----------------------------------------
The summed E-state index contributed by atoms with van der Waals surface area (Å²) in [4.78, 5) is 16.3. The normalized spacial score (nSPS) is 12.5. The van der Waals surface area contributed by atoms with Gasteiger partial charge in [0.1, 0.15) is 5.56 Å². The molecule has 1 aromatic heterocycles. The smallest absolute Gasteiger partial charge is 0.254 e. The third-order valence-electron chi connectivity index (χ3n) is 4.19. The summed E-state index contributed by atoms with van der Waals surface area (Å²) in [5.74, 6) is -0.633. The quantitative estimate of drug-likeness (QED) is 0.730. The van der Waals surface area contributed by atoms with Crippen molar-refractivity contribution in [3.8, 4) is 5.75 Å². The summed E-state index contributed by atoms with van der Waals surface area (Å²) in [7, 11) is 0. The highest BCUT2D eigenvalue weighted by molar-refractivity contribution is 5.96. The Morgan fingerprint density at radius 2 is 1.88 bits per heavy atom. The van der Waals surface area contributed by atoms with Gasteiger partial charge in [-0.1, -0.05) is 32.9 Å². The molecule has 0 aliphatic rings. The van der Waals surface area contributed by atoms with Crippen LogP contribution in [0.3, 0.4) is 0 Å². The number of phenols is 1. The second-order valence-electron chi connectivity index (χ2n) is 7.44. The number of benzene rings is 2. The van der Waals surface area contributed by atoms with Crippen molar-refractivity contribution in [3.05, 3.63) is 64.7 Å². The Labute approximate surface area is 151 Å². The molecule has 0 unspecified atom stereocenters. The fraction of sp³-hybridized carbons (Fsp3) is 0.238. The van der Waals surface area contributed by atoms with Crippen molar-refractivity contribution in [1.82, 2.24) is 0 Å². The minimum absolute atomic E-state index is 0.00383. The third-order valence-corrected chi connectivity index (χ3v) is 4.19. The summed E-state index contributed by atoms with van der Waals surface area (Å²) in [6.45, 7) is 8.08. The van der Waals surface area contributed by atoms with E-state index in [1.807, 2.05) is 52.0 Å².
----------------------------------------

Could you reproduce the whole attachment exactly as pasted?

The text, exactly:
The summed E-state index contributed by atoms with van der Waals surface area (Å²) in [4.78, 5) is 16.3. The normalized spacial score (nSPS) is 12.5. The van der Waals surface area contributed by atoms with Gasteiger partial charge in [0.1, 0.15) is 5.56 Å². The molecule has 1 aromatic heterocycles. The smallest absolute Gasteiger partial charge is 0.254 e. The third-order valence-electron chi connectivity index (χ3n) is 4.19. The summed E-state index contributed by atoms with van der Waals surface area (Å²) in [5.74, 6) is -0.633. The quantitative estimate of drug-likeness (QED) is 0.730. The van der Waals surface area contributed by atoms with Crippen molar-refractivity contribution in [3.8, 4) is 5.75 Å². The summed E-state index contributed by atoms with van der Waals surface area (Å²) in [7, 11) is 0. The highest BCUT2D eigenvalue weighted by molar-refractivity contribution is 5.96. The Morgan fingerprint density at radius 2 is 1.88 bits per heavy atom. The van der Waals surface area contributed by atoms with Gasteiger partial charge in [-0.1, -0.05) is 32.9 Å². The molecule has 0 aliphatic rings. The van der Waals surface area contributed by atoms with Crippen LogP contribution in [0.3, 0.4) is 0 Å². The number of phenols is 1. The second-order valence-electron chi connectivity index (χ2n) is 7.44. The number of benzene rings is 2. The van der Waals surface area contributed by atoms with Crippen molar-refractivity contribution in [3.05, 3.63) is 64.7 Å². The Labute approximate surface area is 151 Å². The molecule has 0 unspecified atom stereocenters. The fraction of sp³-hybridized carbons (Fsp3) is 0.238. The van der Waals surface area contributed by atoms with Crippen molar-refractivity contribution in [1.82, 2.24) is 0 Å². The minimum absolute atomic E-state index is 0.00383. The third-order valence-corrected chi connectivity index (χ3v) is 4.19. The summed E-state index contributed by atoms with van der Waals surface area (Å²) in [6.45, 7) is 8.08. The van der Waals surface area contributed by atoms with E-state index in [1.807, 2.05) is 52.0 Å².